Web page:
What the imagery dates really mean in Google Earth

As you probably know, when you’re looking at an area on Google Earth, the date the imagery was captured appears in the bottom center of the screen, as shown here:


However, what does that date actually mean? As some of you have pointed out, the date doesn’t always correspond with the imagery (snow on the ground in July, etc).

For standard satellite images, it’s simply the date the imagery was taken, which makes sense. Easy enough. The discrepancies arise when Google loads imagery for a large area from a commercial aerial provider. In those cases, they’re given a range of dates for the imagery. The date you see on the screen is the “oldest known date” for that imagery, while the tic mark in the Historical Imagery sliders is the “newest known date”. In many cases, those date ranges can be up to a few months apart.
To confuse it further, some providers don’t even have exact dates for a batch of imagery; they might simply say “April-June, 2010”. In those cases, Google considers that to be “April 1 – June 30, 2010”, and then displays the date as explained in the previous paragraph.

While the system obviously isn’t perfect, it’s certainly improving. Google Earth didn’t start showing the date at the bottom until version 5 came out (so you had less of an idea of when the imagery was captured), and the Historical Imagery tool was certainly a great addition to Google Earth.

As the pace and quantity of imagery updates continue to increase, I expect we’ll see some refinements to this system over the coming years to help it become even more accurate and useful.

About Mickey Mellen

Mickey has been using Google Earth since it was released in 2005, and has created a variety of geo-related sites including Google Earth Hacks. He runs a web design firm in Marietta, GA, where he lives with his wife and two kids.


  1. It Looks Like Google Redid The Flight Sim In Google Earth.

  2. Wednesday says:

    Some versions of Google earth have the imagery date a day earlier than taken. For example, if the image was taken on 5/2/2005, the date on the bottom would say “5/1/2005”.

    Even more strange, if the image was taken on March 2004, the date would say “2/29/2004.” If the image was taken sometime in the year 2005, the date would say “12/31/2004” (or 1/1/2005 on some versions)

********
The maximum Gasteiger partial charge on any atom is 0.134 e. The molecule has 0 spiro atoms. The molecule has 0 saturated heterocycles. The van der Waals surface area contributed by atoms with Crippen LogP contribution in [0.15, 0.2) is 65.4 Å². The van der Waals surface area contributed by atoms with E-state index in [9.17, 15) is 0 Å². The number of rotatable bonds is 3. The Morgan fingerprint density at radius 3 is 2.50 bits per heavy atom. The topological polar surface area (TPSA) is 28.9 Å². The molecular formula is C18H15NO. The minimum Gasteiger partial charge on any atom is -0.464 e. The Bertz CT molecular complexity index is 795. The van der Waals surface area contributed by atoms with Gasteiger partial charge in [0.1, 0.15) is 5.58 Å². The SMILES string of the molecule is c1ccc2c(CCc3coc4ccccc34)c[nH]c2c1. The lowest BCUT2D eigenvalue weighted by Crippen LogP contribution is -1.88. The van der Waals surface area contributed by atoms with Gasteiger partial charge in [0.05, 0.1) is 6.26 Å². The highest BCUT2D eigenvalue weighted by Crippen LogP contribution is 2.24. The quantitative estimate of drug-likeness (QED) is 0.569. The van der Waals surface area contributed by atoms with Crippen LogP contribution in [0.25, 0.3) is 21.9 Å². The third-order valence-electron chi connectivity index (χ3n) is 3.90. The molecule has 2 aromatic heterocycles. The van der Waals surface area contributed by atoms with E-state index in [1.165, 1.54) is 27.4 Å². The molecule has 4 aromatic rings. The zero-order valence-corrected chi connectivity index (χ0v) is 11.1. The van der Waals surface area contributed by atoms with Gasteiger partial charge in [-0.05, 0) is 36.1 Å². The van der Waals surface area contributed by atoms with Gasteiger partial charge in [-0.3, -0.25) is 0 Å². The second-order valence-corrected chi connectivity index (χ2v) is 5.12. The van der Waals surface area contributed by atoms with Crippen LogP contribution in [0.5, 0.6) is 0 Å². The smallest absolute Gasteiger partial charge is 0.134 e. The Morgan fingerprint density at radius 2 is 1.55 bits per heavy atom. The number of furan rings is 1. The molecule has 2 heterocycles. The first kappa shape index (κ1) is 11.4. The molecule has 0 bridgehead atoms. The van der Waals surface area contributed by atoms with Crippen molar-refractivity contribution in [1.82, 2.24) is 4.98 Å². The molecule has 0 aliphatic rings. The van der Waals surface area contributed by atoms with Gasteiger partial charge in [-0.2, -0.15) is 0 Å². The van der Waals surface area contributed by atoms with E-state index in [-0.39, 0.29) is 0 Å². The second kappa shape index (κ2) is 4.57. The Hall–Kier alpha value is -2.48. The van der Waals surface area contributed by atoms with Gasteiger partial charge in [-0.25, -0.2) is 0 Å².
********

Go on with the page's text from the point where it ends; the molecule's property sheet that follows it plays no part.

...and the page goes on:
The older versions of Google earth (5.0 and earlier) were more accurate when it came to dates. It would say “May 2008” instead of “4/30/2008” and “2004” instead of “12/31/2003”.

    • As plenty of default imagery is from the span of years you mention for “versions”, are you saying that the format of dates of imagery viewed, in say GE 7.1, will vary, or that the format is standardised for different versions so format may vary by the version of GE in use, say 6.1 ?

  3. Mickey – thanks for this helpful post about one of the most arcane features of GE, but not sure what the “tic marks” in the historic imagery sliders are, and would be grateful for clarification.

    Also, the 1993 date in the box on the screen shot would seem to relate to the earliest historic imagery, but is this always the case?

    Another interesting feature is that in my part of the world imagery dates appear when zoomed in to around 75 km eye alt and closer, currently 4/10/2013 (10 April) over a wide area, but switch to other dates on closer zooming. Does this reflect the loading of more that one layer of imagery?

  4. I want to know when new images will be coming down the pipe..If we can have some idea when an area might be covered with a fresh image. I’ve been waiting 7 years for my house to appear on images… I’m in the Philippines.

  5. Google should grab all the Ariel Photo Single Frames from the U.S.G.S, and release a massive historical imagery update for the U.S. I’m not saying they have to do it, I’m suggesting a neat Idea.

Leave a Reply